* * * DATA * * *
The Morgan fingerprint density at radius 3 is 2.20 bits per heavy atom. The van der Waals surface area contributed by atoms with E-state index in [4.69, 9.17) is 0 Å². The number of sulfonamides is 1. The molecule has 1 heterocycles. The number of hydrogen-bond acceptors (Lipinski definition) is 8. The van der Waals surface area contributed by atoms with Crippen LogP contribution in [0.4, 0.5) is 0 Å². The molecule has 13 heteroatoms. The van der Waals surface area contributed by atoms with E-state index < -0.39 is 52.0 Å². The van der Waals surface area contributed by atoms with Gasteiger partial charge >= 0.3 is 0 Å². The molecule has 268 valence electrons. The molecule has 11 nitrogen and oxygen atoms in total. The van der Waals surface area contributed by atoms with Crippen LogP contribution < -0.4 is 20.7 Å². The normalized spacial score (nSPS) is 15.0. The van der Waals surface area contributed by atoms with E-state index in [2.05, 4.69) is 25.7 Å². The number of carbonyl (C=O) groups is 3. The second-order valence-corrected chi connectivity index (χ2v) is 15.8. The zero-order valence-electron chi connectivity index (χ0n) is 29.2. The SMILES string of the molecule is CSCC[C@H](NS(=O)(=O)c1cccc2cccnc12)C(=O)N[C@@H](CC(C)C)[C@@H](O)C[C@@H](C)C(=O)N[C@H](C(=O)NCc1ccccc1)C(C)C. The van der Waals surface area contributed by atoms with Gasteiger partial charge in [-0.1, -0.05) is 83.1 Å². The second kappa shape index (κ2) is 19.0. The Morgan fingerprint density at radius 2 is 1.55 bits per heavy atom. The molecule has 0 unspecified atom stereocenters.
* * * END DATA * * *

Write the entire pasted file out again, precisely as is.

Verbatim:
The Morgan fingerprint density at radius 3 is 2.20 bits per heavy atom. The van der Waals surface area contributed by atoms with E-state index in [4.69, 9.17) is 0 Å². The number of sulfonamides is 1. The molecule has 1 heterocycles. The number of hydrogen-bond acceptors (Lipinski definition) is 8. The van der Waals surface area contributed by atoms with Crippen LogP contribution in [0.4, 0.5) is 0 Å². The molecule has 13 heteroatoms. The van der Waals surface area contributed by atoms with E-state index < -0.39 is 52.0 Å². The van der Waals surface area contributed by atoms with Gasteiger partial charge >= 0.3 is 0 Å². The molecule has 268 valence electrons. The molecule has 11 nitrogen and oxygen atoms in total. The van der Waals surface area contributed by atoms with Crippen LogP contribution < -0.4 is 20.7 Å². The normalized spacial score (nSPS) is 15.0. The van der Waals surface area contributed by atoms with E-state index in [2.05, 4.69) is 25.7 Å². The number of carbonyl (C=O) groups is 3. The second-order valence-corrected chi connectivity index (χ2v) is 15.8. The zero-order valence-electron chi connectivity index (χ0n) is 29.2. The SMILES string of the molecule is CSCC[C@H](NS(=O)(=O)c1cccc2cccnc12)C(=O)N[C@@H](CC(C)C)[C@@H](O)C[C@@H](C)C(=O)N[C@H](C(=O)NCc1ccccc1)C(C)C. The van der Waals surface area contributed by atoms with Gasteiger partial charge in [-0.1, -0.05) is 83.1 Å². The second kappa shape index (κ2) is 19.0. The Morgan fingerprint density at radius 2 is 1.55 bits per heavy atom. The molecule has 0 unspecified atom stereocenters.